The new collective bargaining agreement increases the penalties for going over the luxury tax threshold so much more that the Yankees are determined to get their payroll down to $189 million by 2014 to avoid paying the new huge fees, according to Joel Sherman of the NY Post. Their payroll was $207 million for luxury tax purposes in 2011, meaning they would have to cut at least $18 million in salaries over the next two seasons.
Here is more from Sherman:
For if they are at $189 million or less for the three seasons from 2014-16, they not only avoid paying one cent in luxury tax, which would rise to 50 percent for them as repeat offenders, but they also would get roughly $40 million in savings via the to-be-implemented market disqualification revenue sharing program. However, only teams under the luxury-tax threshold get reimbursed in this program, which is designed to prevent big markets such as Toronto and Washington from receiving revenue sharing dollars, which in turn will lower how much teams such as the Yanks pay (as long as they are under the threshold).
And even if they just went under $189 million for 2014 before going over again in 2015, the Yankees would receive serious benefits. They would get about $10 million in the revenue sharing disqualification program. Also, by simply going under the threshold once, the Yankees would go back to having a 17.5 percent tax rather than the 50 percent that begins in 2014 for them if they never go under. Keep in mind that since the luxury tax went to 40 percent for them in 2005, the Yankees have averaged paying $25.75 million in tax annually.
If the Yankees did manage to avoid paying the luxury tax from 2014-16, that would mean they would save $25.75 million per season plus they could get in on the new “market disqualification revenue sharing program” that supposedly could net them another $40 million a year. Or essentially, the Yankees would be pocketing an extra $65 million a season by cutting payroll by just $18 million.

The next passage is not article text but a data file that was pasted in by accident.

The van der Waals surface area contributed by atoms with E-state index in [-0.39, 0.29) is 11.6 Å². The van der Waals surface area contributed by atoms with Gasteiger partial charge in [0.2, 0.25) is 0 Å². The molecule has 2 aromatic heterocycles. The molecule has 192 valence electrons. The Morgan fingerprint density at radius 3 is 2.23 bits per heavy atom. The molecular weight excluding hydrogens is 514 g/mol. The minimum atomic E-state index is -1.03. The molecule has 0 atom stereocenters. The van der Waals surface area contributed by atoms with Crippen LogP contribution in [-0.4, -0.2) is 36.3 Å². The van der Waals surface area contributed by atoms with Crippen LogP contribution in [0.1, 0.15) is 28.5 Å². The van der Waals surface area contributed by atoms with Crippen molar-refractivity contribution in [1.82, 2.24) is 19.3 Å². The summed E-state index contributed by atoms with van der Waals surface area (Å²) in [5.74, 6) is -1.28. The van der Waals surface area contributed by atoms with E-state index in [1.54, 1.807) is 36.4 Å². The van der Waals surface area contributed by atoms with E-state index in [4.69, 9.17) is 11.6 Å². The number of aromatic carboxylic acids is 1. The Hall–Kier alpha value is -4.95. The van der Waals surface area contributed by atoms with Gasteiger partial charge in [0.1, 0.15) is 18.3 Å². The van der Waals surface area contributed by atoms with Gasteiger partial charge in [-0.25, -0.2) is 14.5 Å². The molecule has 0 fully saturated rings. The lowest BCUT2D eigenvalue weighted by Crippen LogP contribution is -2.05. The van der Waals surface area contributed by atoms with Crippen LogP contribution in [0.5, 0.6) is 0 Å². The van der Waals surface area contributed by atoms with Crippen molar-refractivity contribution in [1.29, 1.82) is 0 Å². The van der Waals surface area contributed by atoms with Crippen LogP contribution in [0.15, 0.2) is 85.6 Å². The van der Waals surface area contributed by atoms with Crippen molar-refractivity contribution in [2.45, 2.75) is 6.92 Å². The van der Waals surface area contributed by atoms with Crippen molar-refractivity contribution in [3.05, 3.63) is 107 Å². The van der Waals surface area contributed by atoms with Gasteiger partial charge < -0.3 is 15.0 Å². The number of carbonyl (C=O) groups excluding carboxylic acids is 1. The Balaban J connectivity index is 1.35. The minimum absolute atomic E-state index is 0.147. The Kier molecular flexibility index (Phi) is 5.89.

Now it won’t exactly be easy cutting payroll. They have three players under contract in 2014 – Alex Rodriguez, Mark Teixeira, and CC Sabathia – that make a combined $70.5 million. Then there is Derek Jeter who has an $8 million player option bringing them to $78.5 million. Then, as Sherman points out, Robinson Cano and Curtis Granderson will be hitting free agency that year and will likely cost at least another $20 million each. That’s potentially $118.5 million for six players, leaving them just $70.5 million remaining for 19 other players.
Oh, and those $5 million “milestone” bonuses that A-Rod can stack on, up to $30 million, will count toward the luxury tax. He should reach the first one in 2012, so the Yankees will get that out of the way, but he very well could get at least one milestone in 2014 that would cut into that $70.5 million they have left to spend. So really, that number should be considered $65.5 million left to spend on 19 players in 2014.
This almost guarantees that the Yankees will not be able to add anymore big $15-$20 million-per-season free agent contracts over the next two years if they are taking this seriously. And it is almost certainly the reason why Brian Cashman is reluctant to spend upwards of $20 million for C.J. Wilson, a pitcher he considers a No. 3. And if he is going to squeeze 19 players on the roster for just $65.5 million, then it is exactly the reason why he has been reluctant to deal any of the top prospects.